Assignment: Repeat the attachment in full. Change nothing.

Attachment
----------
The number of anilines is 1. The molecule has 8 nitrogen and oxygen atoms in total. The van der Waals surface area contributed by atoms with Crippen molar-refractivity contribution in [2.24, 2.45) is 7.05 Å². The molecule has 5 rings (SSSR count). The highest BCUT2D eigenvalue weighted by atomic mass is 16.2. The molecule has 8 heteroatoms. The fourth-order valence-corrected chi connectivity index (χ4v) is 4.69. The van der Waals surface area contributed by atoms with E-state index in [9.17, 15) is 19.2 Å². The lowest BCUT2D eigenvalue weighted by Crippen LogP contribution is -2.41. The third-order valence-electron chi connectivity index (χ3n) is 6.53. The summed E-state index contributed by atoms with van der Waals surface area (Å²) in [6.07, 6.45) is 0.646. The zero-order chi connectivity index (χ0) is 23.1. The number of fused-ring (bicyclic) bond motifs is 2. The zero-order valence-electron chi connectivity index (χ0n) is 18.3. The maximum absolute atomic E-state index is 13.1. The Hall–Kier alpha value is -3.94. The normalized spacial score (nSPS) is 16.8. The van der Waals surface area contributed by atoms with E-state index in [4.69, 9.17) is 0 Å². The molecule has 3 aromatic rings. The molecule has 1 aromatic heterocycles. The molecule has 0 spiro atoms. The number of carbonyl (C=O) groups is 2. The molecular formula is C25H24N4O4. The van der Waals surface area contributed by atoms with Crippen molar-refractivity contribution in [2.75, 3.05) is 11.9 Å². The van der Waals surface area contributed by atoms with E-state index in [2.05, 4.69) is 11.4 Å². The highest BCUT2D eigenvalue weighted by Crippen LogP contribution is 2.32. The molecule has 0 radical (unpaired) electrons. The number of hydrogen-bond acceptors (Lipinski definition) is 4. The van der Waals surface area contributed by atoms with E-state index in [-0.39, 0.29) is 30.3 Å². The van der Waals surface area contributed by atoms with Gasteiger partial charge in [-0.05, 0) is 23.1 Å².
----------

The number of anilines is 1. The molecule has 8 nitrogen and oxygen atoms in total. The van der Waals surface area contributed by atoms with Crippen molar-refractivity contribution in [2.24, 2.45) is 7.05 Å². The molecule has 5 rings (SSSR count). The highest BCUT2D eigenvalue weighted by atomic mass is 16.2. The molecule has 8 heteroatoms. The fourth-order valence-corrected chi connectivity index (χ4v) is 4.69. The van der Waals surface area contributed by atoms with E-state index in [9.17, 15) is 19.2 Å². The lowest BCUT2D eigenvalue weighted by Crippen LogP contribution is -2.41. The third-order valence-electron chi connectivity index (χ3n) is 6.53. The summed E-state index contributed by atoms with van der Waals surface area (Å²) in [6.07, 6.45) is 0.646. The zero-order chi connectivity index (χ0) is 23.1. The number of fused-ring (bicyclic) bond motifs is 2. The zero-order valence-electron chi connectivity index (χ0n) is 18.3. The maximum absolute atomic E-state index is 13.1. The Hall–Kier alpha value is -3.94. The normalized spacial score (nSPS) is 16.8. The van der Waals surface area contributed by atoms with E-state index in [4.69, 9.17) is 0 Å². The molecule has 3 aromatic rings. The molecule has 1 aromatic heterocycles. The molecule has 0 spiro atoms. The number of carbonyl (C=O) groups is 2. The molecular formula is C25H24N4O4. The van der Waals surface area contributed by atoms with Crippen molar-refractivity contribution in [2.75, 3.05) is 11.9 Å². The van der Waals surface area contributed by atoms with E-state index in [2.05, 4.69) is 11.4 Å². The highest BCUT2D eigenvalue weighted by Crippen LogP contribution is 2.32. The molecule has 0 radical (unpaired) electrons. The number of hydrogen-bond acceptors (Lipinski definition) is 4. The van der Waals surface area contributed by atoms with E-state index in [-0.39, 0.29) is 30.3 Å². The van der Waals surface area contributed by atoms with Gasteiger partial charge in [-0.05, 0) is 23.1 Å².